Sunday, January 28, 2018


A transcript of the Honorable James Cooley's Daily Record for 1850 until his death on September 20, 1851 was recently discovered in the Granville Library Historical Room. The transcript was typed by Avola Hiers around 100 years after James Cooley wrote the original entries. Avola was the wife of Ralph Hiers, the 2nd great grandchild of James Cooley. The transcript is now online thanks to a joint effort of the Granville Library's Historical Room and NCCHP.

This is a significant historical document recording life in Granville in the 1850's. Because James Cooley was a local attorney and state legislator he was closely involved with the lives (and deaths) of many Granville families. Those who have read the journal say they felt like they had been taken back in time.

Although most days reflected normal business and farming life, the journal has it's moments of drama, tragedy and humor. James remarks sadly on the death of an infant in one family, the child being "a fine, fat boy." In another instance a woman showed up at James' office expecting to be given her inheritance and upon being told she would need to wait for the estate to be settled she attacked him, screaming and pulling his hair and ears until he finally had to pay her $2 just to go away. He was later advised by her family that she was "given to fitts." On another day he paid off a debt to a local widow, saying he was "glad to be out of her clutches." Then there was the relative of his wife who committed suicide, "a miserable and intemperate man." Not to mention the court case involving "bastardy" (look that one up) which determined, as Maury Povitch might say, "You ARE the father!" All in all, not much has changed in this world!

James Cooley was 72 when he died and although he had an active law practice he was also a hard working farmer and good citizen who was generous with his time and labor. Right up to his death he was helping neighbors trim their apple trees and painting fences around the North Burying Ground.

He was also the father of James Parsons "J.P." Cooley, who with Silas Noble would found Noble & Cooley in 1854. Present-day NCCHP officers Matt Jones, Liz Smith and Jay Jones are the 3rd great grandchildren of James P. Cooley.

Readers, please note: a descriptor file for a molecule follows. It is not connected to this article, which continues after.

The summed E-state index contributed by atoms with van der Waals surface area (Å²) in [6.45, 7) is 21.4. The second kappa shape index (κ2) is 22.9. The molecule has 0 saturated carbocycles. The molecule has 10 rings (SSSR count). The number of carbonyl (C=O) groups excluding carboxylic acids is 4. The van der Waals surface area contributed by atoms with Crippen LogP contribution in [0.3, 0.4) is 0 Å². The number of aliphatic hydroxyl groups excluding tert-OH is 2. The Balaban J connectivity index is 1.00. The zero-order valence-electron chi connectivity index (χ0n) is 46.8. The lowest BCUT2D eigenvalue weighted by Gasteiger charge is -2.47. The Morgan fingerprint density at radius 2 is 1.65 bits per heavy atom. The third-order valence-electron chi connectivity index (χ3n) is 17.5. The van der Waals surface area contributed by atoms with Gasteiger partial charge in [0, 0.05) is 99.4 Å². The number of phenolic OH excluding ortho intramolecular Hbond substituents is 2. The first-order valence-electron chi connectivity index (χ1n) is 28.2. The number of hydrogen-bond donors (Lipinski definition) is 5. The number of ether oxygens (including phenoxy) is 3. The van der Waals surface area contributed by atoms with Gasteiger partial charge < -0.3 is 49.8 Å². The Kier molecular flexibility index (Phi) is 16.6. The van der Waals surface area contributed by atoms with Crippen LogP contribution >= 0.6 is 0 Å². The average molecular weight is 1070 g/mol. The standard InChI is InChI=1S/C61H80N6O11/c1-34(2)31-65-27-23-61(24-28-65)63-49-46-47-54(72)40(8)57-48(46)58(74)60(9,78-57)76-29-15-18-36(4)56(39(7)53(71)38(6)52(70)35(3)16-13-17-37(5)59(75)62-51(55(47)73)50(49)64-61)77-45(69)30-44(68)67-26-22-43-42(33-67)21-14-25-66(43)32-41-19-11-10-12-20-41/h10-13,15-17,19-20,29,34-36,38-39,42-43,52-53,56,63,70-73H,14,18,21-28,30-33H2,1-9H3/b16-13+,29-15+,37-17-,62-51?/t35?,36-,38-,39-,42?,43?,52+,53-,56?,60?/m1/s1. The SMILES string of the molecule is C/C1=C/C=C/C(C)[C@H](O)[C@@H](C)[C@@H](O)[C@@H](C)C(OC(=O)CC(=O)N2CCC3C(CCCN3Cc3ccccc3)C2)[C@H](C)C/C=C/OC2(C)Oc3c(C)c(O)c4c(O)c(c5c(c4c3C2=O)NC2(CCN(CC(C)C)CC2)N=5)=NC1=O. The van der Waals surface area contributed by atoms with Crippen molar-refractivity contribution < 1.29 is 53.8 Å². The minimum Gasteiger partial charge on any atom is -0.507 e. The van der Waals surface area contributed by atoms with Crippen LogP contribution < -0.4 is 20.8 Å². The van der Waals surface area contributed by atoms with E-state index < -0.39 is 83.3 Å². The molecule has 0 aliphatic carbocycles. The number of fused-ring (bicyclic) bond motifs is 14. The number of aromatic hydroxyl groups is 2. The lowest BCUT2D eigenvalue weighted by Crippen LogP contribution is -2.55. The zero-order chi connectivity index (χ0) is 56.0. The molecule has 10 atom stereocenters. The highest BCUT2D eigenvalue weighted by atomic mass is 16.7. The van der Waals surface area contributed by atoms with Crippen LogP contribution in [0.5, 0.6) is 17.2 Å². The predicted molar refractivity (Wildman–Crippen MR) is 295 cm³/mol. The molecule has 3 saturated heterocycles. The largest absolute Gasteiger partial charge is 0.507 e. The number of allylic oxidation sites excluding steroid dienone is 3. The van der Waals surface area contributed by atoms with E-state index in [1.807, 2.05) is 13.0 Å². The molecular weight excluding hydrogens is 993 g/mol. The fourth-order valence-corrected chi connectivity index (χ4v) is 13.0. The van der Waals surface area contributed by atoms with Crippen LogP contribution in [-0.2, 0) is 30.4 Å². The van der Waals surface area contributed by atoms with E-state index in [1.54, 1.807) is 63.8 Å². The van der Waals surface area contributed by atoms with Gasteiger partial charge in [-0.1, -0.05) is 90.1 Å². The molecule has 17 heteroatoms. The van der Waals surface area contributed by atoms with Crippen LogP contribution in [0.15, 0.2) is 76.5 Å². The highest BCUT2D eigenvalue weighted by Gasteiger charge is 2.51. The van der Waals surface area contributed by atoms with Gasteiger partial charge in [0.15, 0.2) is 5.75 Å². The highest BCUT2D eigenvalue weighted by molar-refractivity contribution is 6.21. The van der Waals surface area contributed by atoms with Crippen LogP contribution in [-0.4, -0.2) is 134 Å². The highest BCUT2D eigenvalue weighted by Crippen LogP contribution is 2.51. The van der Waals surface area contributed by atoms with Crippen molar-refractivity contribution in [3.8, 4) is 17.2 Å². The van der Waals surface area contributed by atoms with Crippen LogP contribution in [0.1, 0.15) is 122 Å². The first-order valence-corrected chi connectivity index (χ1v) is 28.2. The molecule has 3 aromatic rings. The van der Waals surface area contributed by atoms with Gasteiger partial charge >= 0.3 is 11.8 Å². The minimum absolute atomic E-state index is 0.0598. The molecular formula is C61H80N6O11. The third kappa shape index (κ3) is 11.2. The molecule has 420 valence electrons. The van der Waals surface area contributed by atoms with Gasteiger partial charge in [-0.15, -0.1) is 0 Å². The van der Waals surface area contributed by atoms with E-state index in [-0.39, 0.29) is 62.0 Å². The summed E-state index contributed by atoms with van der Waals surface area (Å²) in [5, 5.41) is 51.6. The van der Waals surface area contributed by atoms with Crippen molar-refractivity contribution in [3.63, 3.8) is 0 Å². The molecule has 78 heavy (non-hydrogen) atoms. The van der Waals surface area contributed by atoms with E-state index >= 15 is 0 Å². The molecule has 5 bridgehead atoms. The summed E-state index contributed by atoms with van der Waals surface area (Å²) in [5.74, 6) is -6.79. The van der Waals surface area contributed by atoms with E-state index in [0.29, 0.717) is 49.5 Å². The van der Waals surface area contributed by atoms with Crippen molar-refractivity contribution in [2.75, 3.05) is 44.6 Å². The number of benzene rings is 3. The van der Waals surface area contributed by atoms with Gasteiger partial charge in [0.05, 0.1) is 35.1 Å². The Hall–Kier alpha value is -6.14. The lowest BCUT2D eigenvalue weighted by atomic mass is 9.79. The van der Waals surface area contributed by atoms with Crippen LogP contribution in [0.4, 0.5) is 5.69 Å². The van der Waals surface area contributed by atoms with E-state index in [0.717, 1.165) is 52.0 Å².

To view the typewritten transcript CLICK HERE.

To view the original handwritten document CLICK HERE.

Hope everyone is planning on attending the 10th Annual Ice Harvest on February 3rd!

Saturday, January 6, 2018


On February 3, 2018 the Noble & Cooley Center for Historic Preservation (NCCHP) will re-create a small scale ice cutting on the pond at 42 Water Street, off of Route 189, in Granville, Massachusetts. The event is being co-sponsored by the Suffield Historical Society, the Suffield Land Conservancy and the Granville Cultural Council. It's been a c-o-l-d winter so far and if the trend continues ice conditions should be excellent.

Dennis Picard, former director of Storrowtown Village Museum, will organize the harvest. Picard owns a complete collection of antique ice cutting tools. During his presentation he demonstrates the finer points of ice cut­ting and explains how to use the specialized tools. Visitors will also have an opportunity to join Mr. Picard on the ice to use an ice-saw or pike pole and learn first-hand about a harvest that provided an extra cash crop for local farmers.

The program will run between 12:00 PM and 3:00 PM. Visitors may participate anytime between those hours. A video on ice harvesting in New England will also be shown continuously in the NCCHP Museum. The museum will be open for tours that focus on the skills and art of drum making. We hope to bring people together to rekindle the community spirit of the farm communities and industrial villages that were common in most of New England. The Noble & Cooley Center for Historic Preservation invites everyone with an interest in “living history” to join us at the museum.

Plan on visiting the ice harvesting demonstration on Saturday, February 3rd. There is no charge for the event but donations will be gratefully accepted. For pictures of last years event CLICK HERE.

For last minute information on ice conditions and status of the harvest visit the museum website ( ) or call 413-357-6321 on February 2, 2018.

Additional historical information: